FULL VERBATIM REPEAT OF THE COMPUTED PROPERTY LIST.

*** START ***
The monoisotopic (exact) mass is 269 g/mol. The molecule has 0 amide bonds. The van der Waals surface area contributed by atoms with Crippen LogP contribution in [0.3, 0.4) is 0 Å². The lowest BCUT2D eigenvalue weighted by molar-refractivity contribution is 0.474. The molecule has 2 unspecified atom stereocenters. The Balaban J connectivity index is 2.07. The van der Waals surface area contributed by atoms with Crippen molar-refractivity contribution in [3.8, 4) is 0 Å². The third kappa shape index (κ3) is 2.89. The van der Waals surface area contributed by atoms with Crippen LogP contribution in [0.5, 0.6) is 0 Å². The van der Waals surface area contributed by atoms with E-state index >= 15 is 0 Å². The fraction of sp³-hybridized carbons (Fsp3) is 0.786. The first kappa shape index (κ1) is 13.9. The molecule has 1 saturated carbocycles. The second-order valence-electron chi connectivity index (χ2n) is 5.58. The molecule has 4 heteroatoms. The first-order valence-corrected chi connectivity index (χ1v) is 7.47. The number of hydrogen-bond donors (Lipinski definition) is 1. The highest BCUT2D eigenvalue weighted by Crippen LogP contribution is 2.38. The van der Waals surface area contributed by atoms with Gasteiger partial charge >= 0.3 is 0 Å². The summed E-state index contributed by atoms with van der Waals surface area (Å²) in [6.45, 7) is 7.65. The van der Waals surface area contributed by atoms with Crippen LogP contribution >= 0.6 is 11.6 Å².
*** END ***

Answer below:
The monoisotopic (exact) mass is 269 g/mol. The molecule has 0 amide bonds. The van der Waals surface area contributed by atoms with Crippen LogP contribution in [0.3, 0.4) is 0 Å². The lowest BCUT2D eigenvalue weighted by molar-refractivity contribution is 0.474. The molecule has 2 unspecified atom stereocenters. The Balaban J connectivity index is 2.07. The van der Waals surface area contributed by atoms with Crippen molar-refractivity contribution in [3.8, 4) is 0 Å². The third kappa shape index (κ3) is 2.89. The van der Waals surface area contributed by atoms with Crippen LogP contribution in [0.5, 0.6) is 0 Å². The van der Waals surface area contributed by atoms with E-state index >= 15 is 0 Å². The fraction of sp³-hybridized carbons (Fsp3) is 0.786. The first kappa shape index (κ1) is 13.9. The molecule has 1 saturated carbocycles. The second-order valence-electron chi connectivity index (χ2n) is 5.58. The molecule has 4 heteroatoms. The first-order valence-corrected chi connectivity index (χ1v) is 7.47. The number of hydrogen-bond donors (Lipinski definition) is 1. The highest BCUT2D eigenvalue weighted by Crippen LogP contribution is 2.38. The van der Waals surface area contributed by atoms with Gasteiger partial charge >= 0.3 is 0 Å². The summed E-state index contributed by atoms with van der Waals surface area (Å²) in [6.45, 7) is 7.65. The van der Waals surface area contributed by atoms with Crippen LogP contribution >= 0.6 is 11.6 Å².